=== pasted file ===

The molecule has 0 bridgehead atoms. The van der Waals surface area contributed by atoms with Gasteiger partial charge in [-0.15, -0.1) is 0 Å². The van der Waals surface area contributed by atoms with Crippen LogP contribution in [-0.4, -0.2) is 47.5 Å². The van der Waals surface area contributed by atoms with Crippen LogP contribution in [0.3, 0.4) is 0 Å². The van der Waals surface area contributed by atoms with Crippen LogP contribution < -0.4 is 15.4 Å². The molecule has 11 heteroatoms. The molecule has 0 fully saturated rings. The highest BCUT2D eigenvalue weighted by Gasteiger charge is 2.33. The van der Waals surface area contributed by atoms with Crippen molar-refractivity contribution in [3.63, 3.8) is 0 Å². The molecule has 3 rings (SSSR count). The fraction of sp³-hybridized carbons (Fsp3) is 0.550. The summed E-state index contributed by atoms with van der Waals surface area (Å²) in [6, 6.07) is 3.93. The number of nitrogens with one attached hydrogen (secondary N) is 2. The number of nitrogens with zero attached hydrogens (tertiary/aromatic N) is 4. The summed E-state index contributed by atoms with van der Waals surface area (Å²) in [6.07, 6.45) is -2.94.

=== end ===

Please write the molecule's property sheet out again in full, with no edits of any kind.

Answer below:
The molecule has 0 bridgehead atoms. The van der Waals surface area contributed by atoms with Gasteiger partial charge in [-0.15, -0.1) is 0 Å². The van der Waals surface area contributed by atoms with Crippen LogP contribution in [-0.4, -0.2) is 47.5 Å². The van der Waals surface area contributed by atoms with Crippen LogP contribution in [0.3, 0.4) is 0 Å². The van der Waals surface area contributed by atoms with Crippen LogP contribution < -0.4 is 15.4 Å². The molecule has 11 heteroatoms. The molecule has 0 fully saturated rings. The highest BCUT2D eigenvalue weighted by Gasteiger charge is 2.33. The van der Waals surface area contributed by atoms with Crippen molar-refractivity contribution in [3.63, 3.8) is 0 Å². The molecule has 3 rings (SSSR count). The fraction of sp³-hybridized carbons (Fsp3) is 0.550. The summed E-state index contributed by atoms with van der Waals surface area (Å²) in [6, 6.07) is 3.93. The number of nitrogens with one attached hydrogen (secondary N) is 2. The number of nitrogens with zero attached hydrogens (tertiary/aromatic N) is 4. The summed E-state index contributed by atoms with van der Waals surface area (Å²) in [6.07, 6.45) is -2.94.